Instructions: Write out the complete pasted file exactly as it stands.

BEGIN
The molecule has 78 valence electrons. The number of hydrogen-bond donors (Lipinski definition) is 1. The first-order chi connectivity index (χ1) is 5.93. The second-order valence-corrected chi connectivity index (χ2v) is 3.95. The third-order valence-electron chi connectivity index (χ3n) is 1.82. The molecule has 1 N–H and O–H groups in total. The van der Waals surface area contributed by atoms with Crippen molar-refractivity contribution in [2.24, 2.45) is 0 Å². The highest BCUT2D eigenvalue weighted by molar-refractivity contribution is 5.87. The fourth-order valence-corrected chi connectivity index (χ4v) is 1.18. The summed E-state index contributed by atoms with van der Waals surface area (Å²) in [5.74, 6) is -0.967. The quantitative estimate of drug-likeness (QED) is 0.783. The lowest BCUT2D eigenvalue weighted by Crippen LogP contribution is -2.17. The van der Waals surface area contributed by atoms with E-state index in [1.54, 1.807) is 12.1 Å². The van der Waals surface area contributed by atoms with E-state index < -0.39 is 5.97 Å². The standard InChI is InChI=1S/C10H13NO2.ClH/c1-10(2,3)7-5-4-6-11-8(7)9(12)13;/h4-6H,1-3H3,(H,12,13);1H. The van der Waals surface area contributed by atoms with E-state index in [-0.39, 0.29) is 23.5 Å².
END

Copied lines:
The molecule has 78 valence electrons. The number of hydrogen-bond donors (Lipinski definition) is 1. The first-order chi connectivity index (χ1) is 5.93. The second-order valence-corrected chi connectivity index (χ2v) is 3.95. The third-order valence-electron chi connectivity index (χ3n) is 1.82. The molecule has 1 N–H and O–H groups in total. The van der Waals surface area contributed by atoms with Crippen molar-refractivity contribution in [2.24, 2.45) is 0 Å². The highest BCUT2D eigenvalue weighted by molar-refractivity contribution is 5.87. The fourth-order valence-corrected chi connectivity index (χ4v) is 1.18. The summed E-state index contributed by atoms with van der Waals surface area (Å²) in [5.74, 6) is -0.967. The quantitative estimate of drug-likeness (QED) is 0.783. The lowest BCUT2D eigenvalue weighted by Crippen LogP contribution is -2.17. The van der Waals surface area contributed by atoms with E-state index in [1.54, 1.807) is 12.1 Å². The van der Waals surface area contributed by atoms with E-state index < -0.39 is 5.97 Å². The standard InChI is InChI=1S/C10H13NO2.ClH/c1-10(2,3)7-5-4-6-11-8(7)9(12)13;/h4-6H,1-3H3,(H,12,13);1H. The van der Waals surface area contributed by atoms with E-state index in [-0.39, 0.29) is 23.5 Å².